A business plan is a written description of your business’s future, a document that tells what you plan to do and how you plan to do it.

Business plans are inherently strategic. You start here, today, with certain resources and abilities. You want to get to a there, a point in the future (usually three to five years out) at which time your business will have a different set of resources and abilities as well as greater profitability and increased assets. Your plan shows how you will get from here to there.

Here are step-by-step guides to writing a good business plan. But first, let’s look at the purpose of business plan.

See Also: Mistakes to Avoid When Creating a Business Plan

Importance of  business plan

A good business plan serves at least four useful purposes:

  • It helps you focus your ideas.
  • It creates a track for you to follow in the early stages of business growth.
  • It creates benchmarks against which you can measure progress.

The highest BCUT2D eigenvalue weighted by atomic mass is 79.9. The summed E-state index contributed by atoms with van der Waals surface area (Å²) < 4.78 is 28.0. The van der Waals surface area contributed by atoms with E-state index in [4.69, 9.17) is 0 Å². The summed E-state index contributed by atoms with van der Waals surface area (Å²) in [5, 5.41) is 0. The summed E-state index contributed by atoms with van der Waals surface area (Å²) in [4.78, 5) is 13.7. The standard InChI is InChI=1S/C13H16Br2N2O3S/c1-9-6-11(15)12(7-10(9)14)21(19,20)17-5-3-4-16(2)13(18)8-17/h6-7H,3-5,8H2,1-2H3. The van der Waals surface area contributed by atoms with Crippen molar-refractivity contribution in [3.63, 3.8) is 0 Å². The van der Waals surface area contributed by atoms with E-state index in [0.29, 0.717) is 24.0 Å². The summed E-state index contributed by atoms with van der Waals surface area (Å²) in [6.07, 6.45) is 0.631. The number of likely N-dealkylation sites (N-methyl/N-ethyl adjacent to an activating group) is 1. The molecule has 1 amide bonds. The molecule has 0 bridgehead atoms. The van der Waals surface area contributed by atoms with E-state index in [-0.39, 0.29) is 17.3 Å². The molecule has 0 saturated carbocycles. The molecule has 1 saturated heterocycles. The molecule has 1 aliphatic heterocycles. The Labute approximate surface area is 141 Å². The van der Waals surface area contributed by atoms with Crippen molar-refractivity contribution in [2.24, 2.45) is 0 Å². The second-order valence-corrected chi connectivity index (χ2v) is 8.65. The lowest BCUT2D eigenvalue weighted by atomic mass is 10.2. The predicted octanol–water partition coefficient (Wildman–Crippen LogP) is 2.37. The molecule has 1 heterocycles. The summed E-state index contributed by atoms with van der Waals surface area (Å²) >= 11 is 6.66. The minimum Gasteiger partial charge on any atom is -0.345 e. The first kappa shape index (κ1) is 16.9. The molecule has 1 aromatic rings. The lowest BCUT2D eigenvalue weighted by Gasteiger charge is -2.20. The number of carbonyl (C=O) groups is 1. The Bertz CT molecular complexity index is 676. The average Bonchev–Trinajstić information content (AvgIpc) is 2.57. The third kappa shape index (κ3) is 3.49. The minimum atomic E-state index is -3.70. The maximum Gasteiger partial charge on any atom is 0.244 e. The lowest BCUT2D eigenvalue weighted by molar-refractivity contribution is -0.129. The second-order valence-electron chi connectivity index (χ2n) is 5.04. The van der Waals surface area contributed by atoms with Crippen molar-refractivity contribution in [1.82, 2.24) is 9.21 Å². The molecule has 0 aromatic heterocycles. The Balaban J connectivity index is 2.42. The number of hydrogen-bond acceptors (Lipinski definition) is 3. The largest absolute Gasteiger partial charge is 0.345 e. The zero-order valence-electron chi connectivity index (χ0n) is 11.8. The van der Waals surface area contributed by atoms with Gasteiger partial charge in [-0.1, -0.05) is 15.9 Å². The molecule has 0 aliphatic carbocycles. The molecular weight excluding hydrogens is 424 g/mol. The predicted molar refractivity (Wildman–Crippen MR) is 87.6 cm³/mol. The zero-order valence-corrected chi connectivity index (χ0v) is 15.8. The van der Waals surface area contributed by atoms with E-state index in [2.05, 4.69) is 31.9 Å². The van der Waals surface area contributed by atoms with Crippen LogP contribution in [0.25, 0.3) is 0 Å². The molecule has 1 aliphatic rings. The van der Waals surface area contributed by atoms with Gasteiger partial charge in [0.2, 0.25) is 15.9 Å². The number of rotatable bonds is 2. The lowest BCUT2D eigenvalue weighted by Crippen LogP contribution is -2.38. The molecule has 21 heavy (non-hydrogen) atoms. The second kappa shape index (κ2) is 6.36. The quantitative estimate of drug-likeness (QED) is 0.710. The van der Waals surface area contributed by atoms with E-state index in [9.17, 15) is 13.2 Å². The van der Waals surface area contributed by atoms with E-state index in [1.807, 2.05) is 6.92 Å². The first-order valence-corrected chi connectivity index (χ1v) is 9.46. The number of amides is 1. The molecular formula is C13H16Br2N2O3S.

• It provides a document for attracting equity or debt financing.
    The business plan brings together the goals, plans, strategies, and resources of a business.

By developing a comprehensive plan prior to commencement of operations, it can minimize risk and may save you from significant financial and professional losses resulting from an unprofitable business.

Read: 3 Golden Steps to Building a Good Investment Plan

There are many different suggestions for organizing and presenting a good business plan. Organize and prepare your plan so that it meets your style and needs as well as the needs of those who will read it.

• Keep it simple and focused

• Make it easy to read

• Use understandable language, a layout that is pleasing to the eye, and charts or graphs to explain difficult concepts

• Be objective

• Review the plan with the critical eye of an outsider who doesn’t know your business and isn’t committed to the business

• Be honest

• Acknowledge your weaknesses as well as your strengths

• Review and revise the document regularly

• Consider your business plan a “living” document

• Schedule periodic revisions to keep it current

• Get your staff to participate in the development of the plan

• Not only will they have good ideas for improving it, they will work harder to support something that they helped to develop.


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